Oh and did I mention dancing till the wee hours? Sul is just about small enough to fit into her buggy. This means that she can fall asleep on site not in tent. Hurrah! Festivals are liberating for parents who are usually prisoners in their own home post 7pm. Armed with my fella's ear defenders, blankets and all my friends' coats Sul happily snoozed to Dreadzone, Subgiant, Zion Train, Tofu Love Frogs plus plus plus, allowing me to boogie the night away and explore the wonder that is NightTime Festival. The cross section of crusties, hippies, punks and Joe Bloggs kept the party going and the atmosphere friendly. Strange Pixies served Lentil Soup from Mushroom painted Geo Domes (I was given the recipe), budding musicians jammed around the campfire in Strummerville and Northern Soul tunes kicked out of the Wig On Casino. Happy days (and nights). My friend and I decided to move to Wales, make Lentil Soup and employ a 7ft Giant to transport us around in a double buggy. I'll let you know if it happens.....

And what about the great Endorse-It tradition that is 'Ladies Day'. Sporting my Pink Prom dress I joined those other daring men and women (yes, men) in fabulous frocks on Sunday. This year must have been the largest number of men in dresses I have had the pleasure of witnessing.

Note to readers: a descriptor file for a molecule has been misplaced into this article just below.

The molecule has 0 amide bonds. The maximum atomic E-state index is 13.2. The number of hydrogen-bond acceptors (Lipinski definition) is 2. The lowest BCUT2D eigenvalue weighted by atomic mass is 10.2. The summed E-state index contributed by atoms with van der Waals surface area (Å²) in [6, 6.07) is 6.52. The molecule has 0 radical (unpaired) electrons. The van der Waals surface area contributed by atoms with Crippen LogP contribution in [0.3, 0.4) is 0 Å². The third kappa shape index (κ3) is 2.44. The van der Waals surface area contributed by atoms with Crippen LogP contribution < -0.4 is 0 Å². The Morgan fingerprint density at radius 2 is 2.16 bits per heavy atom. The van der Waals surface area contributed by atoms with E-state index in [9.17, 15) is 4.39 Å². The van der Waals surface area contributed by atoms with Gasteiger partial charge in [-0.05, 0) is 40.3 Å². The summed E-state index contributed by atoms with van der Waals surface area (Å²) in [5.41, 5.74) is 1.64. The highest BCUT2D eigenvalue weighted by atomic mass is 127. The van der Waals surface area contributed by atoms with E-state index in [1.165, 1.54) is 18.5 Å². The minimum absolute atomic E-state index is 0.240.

So a big THANK YOU to the Pronghorn Crew, who not only did a blinding set on Friday Night to get us into the swing of things, but who spend the whole year planning, preparing and delivering possible the best l'il festi on the scene.

We'll see you there next year!!

Monday, 27 July 2009

Bucket List

I was chatting with my Sis and her friend the other day, whilst the kids amused themselves with the dressing up box upstairs, and the conversation turned to jobs. Namely Job Satisfaction. Looking back at our respective career history each of us has taken totally different paths. We did all have one thing in common however- the desire to keep moving on to the next thing, be it a promotion or a different direction.